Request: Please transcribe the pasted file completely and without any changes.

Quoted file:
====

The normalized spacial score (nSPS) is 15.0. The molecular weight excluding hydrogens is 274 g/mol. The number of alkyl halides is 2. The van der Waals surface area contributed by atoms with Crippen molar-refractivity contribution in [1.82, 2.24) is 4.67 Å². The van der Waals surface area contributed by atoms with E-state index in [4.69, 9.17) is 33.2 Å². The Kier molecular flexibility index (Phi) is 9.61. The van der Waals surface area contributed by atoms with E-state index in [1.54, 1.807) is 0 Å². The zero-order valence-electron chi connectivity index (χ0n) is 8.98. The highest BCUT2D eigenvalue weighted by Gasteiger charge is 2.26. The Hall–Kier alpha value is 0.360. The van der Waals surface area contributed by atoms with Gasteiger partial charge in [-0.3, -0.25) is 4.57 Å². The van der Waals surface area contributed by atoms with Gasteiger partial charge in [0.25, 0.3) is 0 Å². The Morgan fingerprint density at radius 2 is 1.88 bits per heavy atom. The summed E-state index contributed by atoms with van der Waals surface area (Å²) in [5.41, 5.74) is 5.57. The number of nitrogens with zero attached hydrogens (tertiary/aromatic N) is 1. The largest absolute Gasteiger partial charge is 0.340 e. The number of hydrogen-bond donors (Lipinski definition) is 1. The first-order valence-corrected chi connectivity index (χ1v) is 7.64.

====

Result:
The normalized spacial score (nSPS) is 15.0. The molecular weight excluding hydrogens is 274 g/mol. The number of alkyl halides is 2. The van der Waals surface area contributed by atoms with Crippen molar-refractivity contribution in [1.82, 2.24) is 4.67 Å². The van der Waals surface area contributed by atoms with E-state index in [4.69, 9.17) is 33.2 Å². The Kier molecular flexibility index (Phi) is 9.61. The van der Waals surface area contributed by atoms with E-state index in [1.54, 1.807) is 0 Å². The zero-order valence-electron chi connectivity index (χ0n) is 8.98. The highest BCUT2D eigenvalue weighted by Gasteiger charge is 2.26. The Hall–Kier alpha value is 0.360. The van der Waals surface area contributed by atoms with Gasteiger partial charge in [-0.3, -0.25) is 4.57 Å². The van der Waals surface area contributed by atoms with Gasteiger partial charge in [0.25, 0.3) is 0 Å². The Morgan fingerprint density at radius 2 is 1.88 bits per heavy atom. The summed E-state index contributed by atoms with van der Waals surface area (Å²) in [5.41, 5.74) is 5.57. The number of nitrogens with zero attached hydrogens (tertiary/aromatic N) is 1. The largest absolute Gasteiger partial charge is 0.340 e. The number of hydrogen-bond donors (Lipinski definition) is 1. The first-order valence-corrected chi connectivity index (χ1v) is 7.64.